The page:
But despite the repetition, despite the obvious commercialism, we stick with it all because the programs deploy an age-old storyteller’s technique — the narrative based on suspense: Which house will they choose? Who will get voted off the show? What will it look like? Will they sell the house?

HGTV succeeds because it is about people — perhaps more than it is about design and real estate. Programs are built around strong personalities who often challenge our assumptions, as in the case of Ballatore or Kimberly Lacy, a project manager on Curb Appeal: On the Block. Lacy is a sassy, self-confident African-American woman who is not afraid to take on contractors or clients. “There’s a lot of testosterone around here,” she intones, surrounded by male colleagues at a building site.

But it’s the client/participants who capture our voyeuristic interest as we peer into their personal lives and pass judgment on their choices. Just as HGTV draws from a wide pool of talent for Design Star — industrial designers, shop owners, and antiques dealers in addition to interior designers and the rare architect — featured couples and families represent a broad demographic mix-and-match (although they seem to age out in the mid-40s). Their circumstances and motivations are varied and sometimes comical — does a young couple really want to buy a vacation home in Barbados with in-laws from both sides?

House Hunters International feeds not just our curiosity about others but also our natural wanderlust. Who doesn’t dream of chucking it all and moving to some exotic locale? And HHI shows how people of relatively ordinary means can actually afford places like seaside villas in Nicaragua and elegant apartments in Buenos Aires. This is voyeurism to an extreme, as we follow the chosen couple through their rounds, contemplate the wisdom of their decision to move and bet on the probable longevity of their relationship, and then imagine ourselves making the choice along with them: “No, pick the stucco townhouse, not the brick stand-alone!”

For all the frivolous air of many of the programs, some of them do teach basic lessons in design. The comments of Design Star’s design panel are often wise and valid; the imperative of form and function working together is repeated constantly. Before-and-after shots underscore the transformative power of visual ideas.

But there are other assumptions that are unquestioned, namely that everything needs to be redesigned. Yes, that’s the point of the shows, but it would be refreshing — and environmentally responsible — to occasionally hear “we only need to do minimal intervention in these rooms.” It is as if the hegemony of granite countertops and stainlesssteel appliances is now almost universal. What’s actually wrong with the white appliances and Formica countertops? True design creativity could find ways to freshen up spaces without the cost and waste of completely gutting, as if updating Thoreau’s dictum of “simplify, simplify” into “reuse, reuse.”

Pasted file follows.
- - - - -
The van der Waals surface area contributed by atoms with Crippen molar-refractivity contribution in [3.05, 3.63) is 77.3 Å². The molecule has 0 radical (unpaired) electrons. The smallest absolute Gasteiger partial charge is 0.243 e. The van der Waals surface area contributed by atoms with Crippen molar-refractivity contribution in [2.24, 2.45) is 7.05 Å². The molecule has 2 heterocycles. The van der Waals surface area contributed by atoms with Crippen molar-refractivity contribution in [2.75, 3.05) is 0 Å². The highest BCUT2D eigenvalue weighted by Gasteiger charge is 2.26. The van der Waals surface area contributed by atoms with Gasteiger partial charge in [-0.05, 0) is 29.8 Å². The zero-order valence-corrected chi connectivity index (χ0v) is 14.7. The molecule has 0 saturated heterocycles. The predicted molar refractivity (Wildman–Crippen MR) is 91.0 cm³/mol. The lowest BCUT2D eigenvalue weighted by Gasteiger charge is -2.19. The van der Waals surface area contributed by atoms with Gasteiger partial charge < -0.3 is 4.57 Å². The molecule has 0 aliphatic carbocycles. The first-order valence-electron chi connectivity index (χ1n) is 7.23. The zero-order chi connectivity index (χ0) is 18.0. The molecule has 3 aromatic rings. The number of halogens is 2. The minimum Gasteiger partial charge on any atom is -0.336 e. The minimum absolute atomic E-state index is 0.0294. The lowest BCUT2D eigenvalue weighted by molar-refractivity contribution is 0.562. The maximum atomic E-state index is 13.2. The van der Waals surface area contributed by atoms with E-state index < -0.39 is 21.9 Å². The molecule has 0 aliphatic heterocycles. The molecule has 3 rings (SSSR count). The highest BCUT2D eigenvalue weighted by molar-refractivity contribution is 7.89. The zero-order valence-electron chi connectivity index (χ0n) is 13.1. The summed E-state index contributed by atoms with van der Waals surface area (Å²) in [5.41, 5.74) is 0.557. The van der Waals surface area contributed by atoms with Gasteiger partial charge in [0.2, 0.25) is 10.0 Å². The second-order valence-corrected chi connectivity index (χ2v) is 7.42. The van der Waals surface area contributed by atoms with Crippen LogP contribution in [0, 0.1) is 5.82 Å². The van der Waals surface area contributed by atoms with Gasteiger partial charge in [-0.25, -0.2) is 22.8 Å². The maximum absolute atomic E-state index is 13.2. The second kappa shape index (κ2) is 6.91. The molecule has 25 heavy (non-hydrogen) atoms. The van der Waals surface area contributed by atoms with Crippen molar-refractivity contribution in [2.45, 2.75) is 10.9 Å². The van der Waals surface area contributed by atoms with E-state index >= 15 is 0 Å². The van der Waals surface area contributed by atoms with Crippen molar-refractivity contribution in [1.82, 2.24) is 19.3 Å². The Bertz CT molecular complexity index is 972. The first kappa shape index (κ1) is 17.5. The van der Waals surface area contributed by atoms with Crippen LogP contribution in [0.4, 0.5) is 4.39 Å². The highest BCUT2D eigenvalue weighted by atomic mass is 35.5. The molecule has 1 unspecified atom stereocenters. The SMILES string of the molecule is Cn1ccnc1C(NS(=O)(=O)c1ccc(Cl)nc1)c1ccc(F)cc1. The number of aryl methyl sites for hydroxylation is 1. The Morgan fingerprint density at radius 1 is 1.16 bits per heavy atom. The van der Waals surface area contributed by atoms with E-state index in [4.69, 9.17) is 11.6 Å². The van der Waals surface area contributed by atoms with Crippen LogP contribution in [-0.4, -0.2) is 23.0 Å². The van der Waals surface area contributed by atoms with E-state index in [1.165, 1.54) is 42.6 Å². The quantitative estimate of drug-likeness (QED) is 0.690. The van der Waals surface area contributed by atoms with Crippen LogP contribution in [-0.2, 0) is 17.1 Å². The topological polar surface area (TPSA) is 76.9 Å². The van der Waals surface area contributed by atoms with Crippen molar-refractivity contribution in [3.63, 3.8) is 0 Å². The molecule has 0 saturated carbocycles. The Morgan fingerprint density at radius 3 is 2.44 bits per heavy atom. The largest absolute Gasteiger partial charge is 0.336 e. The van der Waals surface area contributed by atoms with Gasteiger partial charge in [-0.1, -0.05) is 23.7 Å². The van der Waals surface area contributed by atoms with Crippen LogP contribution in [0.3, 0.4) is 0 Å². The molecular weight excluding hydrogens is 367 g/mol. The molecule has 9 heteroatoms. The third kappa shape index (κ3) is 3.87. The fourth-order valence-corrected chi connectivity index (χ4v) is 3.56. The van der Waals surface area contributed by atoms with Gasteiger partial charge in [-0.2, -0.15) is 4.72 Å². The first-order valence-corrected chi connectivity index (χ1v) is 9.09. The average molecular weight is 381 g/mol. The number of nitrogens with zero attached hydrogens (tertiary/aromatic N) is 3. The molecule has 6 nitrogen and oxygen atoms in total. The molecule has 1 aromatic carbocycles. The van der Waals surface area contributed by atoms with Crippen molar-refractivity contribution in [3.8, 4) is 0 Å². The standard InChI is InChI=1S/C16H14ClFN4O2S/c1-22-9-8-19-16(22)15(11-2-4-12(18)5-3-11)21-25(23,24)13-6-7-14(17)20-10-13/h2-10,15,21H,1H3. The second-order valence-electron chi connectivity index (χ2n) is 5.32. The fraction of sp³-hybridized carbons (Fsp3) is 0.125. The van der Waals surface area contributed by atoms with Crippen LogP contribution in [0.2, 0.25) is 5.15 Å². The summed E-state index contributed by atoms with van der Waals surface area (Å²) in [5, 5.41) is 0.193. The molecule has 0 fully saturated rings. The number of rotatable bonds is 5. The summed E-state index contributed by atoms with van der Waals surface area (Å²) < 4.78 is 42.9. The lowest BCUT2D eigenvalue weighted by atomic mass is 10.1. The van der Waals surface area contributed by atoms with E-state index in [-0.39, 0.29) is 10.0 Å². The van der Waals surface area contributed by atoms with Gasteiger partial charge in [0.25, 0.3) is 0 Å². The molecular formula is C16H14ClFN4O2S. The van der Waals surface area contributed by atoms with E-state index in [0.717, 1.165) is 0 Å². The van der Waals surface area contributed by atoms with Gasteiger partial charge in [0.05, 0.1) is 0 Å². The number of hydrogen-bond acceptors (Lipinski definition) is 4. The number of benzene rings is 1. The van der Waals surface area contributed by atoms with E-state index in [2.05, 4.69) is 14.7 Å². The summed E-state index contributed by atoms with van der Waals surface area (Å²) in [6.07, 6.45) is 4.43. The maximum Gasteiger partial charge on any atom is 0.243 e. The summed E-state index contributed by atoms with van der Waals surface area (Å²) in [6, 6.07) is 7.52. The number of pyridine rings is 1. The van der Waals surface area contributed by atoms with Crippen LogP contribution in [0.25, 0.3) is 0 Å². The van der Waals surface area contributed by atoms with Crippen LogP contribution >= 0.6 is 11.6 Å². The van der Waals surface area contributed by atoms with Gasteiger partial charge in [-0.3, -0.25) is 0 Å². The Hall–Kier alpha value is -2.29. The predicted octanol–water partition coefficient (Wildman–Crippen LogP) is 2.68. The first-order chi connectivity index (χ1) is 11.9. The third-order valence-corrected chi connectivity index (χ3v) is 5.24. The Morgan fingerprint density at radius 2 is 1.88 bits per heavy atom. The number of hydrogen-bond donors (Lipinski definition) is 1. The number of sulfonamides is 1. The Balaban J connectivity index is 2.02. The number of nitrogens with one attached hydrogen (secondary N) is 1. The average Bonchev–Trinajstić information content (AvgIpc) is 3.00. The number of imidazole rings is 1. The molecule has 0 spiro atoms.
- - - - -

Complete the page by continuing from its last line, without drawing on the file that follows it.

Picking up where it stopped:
For HGTV, design is more than design. The network seems intent on expanding the notion of the human habitat to virtually every sphere of our lives. This, of course, is a major theme in 20th-century design; Le Corbusier’s “machine to live in” was meant to fundamentally transform the way in which people of all classes lived. But what’s especially noticeable throughout HGTV is how rarely “high design” comes into play — there’s hardly a reference to Mies van der Rohe, Marcel Breuer, or any of the rest of the Modernist pantheon, let alone well-known current practitioners. Unsurprisingly absent are the well-known academics who talk about “edge conditions” and “aesthetics and design that transgress Middle American morality.”

But let’s not forget that TV is a fiction: Everything is accomplished quickly. Experts are unchallenged. Homeowners are always grateful. Collaboration is unknown and unnecessary. And architects are nearly invisible (which some might argue is not a fiction) — a fact that should draw the attention of the profession both as an opportunity and as an omen.

Is it a stretch to compare this frothy entertainment with the design profession’s international “starchitect” culture? Yes and no — the David Bromstads revel in their fame and fabulousness, while the Frank Gehrys and Zaha Hadids feign indifference at all the attention they receive. Both feed our endless desire for celebrity.

It all seems to highlight the primacy of design as an intensely personal human endeavor. Who better to do this than HGTV, which has embraced design with gusto — and in the process made it possible for us to observe and critique the redecoration of a Prague apartment while munching popcorn at 2 o’clock in the morning.